The Gift of the Windmills

De Adriaan Windmill, Haarlem, Netherlands

It is a well-known phrase that Egypt is the Gift of the Nile.  This got me thinking about other places that may not have existed, or thrived to the degree they do, if something essential to their existence was missing.  One such example is the Netherlands which can be considered the gift of the windmills. These beautiful wooden structures dot the landscape and are as quintessentially Dutch as tulips or even Gouda Cheese. 

de Roos Windmill, Delft, Netherlands

The Netherlands is built on land that is below sea level and is made up of wetland, swamps, and marshes. In the Middle Ages, Netherlands was constantly getting flooded causing entire villages to get washed away.  To make the land habitable it had to be drained.  Reclaiming the land from the sea required the work of many generations of Dutch people. 

The land was first surrounded by dykes and dams, and then water was drained out of this land. To do this, the Dutch used windmills which harnessed wind energy and allowed them to reclaim land from the sea.  The reclaimed land is known as polder, and the windmills that did this work are called Polder mills. These mills are built with strong oak timber frames – some of them have been standing since they were originally built in the 1600s.

The Polder windmills used wind power to turn an Archimedes screw or a water scoop wheel which rotated and lifted water up and over the dyke.   The top of the windmill is a cap like structure to which the large fan blades are attached.  The entire cap section can be rotated so it can be moved according to the direction of the wind, which in turn rotates the fan blades.  The fan is linked to a wooden beam inside the windmill – when the fan rotates, the beam rotates which in turn causes the massive screw or wheel to rotate and lift water out of the ground.  This is how windmills were to increase the size of the country – today, Netherlands is double the size it was in 1600.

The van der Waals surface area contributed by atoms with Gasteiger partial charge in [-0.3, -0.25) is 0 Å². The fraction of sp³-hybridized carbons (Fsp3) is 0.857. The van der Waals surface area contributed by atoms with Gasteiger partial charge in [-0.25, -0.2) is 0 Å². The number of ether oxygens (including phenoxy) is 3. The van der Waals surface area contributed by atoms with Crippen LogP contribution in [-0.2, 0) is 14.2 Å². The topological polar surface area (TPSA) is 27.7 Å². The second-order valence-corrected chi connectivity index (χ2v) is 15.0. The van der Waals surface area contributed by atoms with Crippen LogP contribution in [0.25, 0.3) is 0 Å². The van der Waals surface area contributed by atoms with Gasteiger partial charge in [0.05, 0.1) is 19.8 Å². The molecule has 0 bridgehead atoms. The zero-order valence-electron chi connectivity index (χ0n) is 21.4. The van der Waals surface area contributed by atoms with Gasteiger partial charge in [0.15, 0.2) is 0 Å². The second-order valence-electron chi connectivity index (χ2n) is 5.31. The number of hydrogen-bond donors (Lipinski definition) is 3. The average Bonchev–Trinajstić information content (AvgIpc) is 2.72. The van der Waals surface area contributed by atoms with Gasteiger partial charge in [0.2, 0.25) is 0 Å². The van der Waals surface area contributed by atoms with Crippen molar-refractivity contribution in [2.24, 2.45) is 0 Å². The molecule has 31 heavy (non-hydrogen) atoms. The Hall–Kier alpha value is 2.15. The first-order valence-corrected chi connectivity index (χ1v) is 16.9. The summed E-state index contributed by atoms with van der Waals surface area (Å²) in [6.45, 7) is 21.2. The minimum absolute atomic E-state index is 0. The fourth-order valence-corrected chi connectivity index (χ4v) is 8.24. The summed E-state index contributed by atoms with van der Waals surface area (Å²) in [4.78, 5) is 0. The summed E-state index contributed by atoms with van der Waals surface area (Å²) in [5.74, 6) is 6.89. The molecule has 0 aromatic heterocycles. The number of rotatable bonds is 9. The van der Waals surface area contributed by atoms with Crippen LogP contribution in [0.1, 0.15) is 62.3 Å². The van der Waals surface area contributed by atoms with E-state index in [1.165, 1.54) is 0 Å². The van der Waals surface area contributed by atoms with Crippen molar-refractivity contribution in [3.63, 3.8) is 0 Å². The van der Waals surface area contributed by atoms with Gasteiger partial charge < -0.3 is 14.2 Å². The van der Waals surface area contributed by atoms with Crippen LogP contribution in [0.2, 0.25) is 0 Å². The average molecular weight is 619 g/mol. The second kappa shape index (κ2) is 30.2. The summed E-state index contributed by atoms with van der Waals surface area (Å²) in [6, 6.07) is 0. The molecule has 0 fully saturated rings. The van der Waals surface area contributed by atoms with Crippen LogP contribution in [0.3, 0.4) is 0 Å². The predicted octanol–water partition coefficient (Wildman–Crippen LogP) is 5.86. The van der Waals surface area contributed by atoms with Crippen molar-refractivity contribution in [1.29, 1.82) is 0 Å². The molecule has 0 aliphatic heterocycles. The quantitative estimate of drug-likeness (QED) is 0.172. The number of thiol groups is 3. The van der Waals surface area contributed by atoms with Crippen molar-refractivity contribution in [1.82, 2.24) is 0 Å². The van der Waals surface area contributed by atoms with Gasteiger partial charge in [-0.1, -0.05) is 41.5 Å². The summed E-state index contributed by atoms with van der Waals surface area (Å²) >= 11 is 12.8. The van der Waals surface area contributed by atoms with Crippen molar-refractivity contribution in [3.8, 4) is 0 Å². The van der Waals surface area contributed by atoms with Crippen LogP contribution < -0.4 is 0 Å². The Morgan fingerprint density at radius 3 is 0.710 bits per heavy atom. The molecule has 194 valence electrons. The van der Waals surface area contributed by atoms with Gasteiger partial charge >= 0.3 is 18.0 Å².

Shipbuilding led to the Dutch Golden Age

As mill technology increased, wind energy was used to do many jobs that previously required manual labor.  One direct impact of this technology was the ability to efficiently cut large pieces of timber such as those used for shipbuilding – this led to the Dutch Golden Age of economic prosperity in the 17th century.   

So like the Nile River, the windmills of Netherlands are a gift that allowed it to thrive and become a global powerhouse in the 17th century.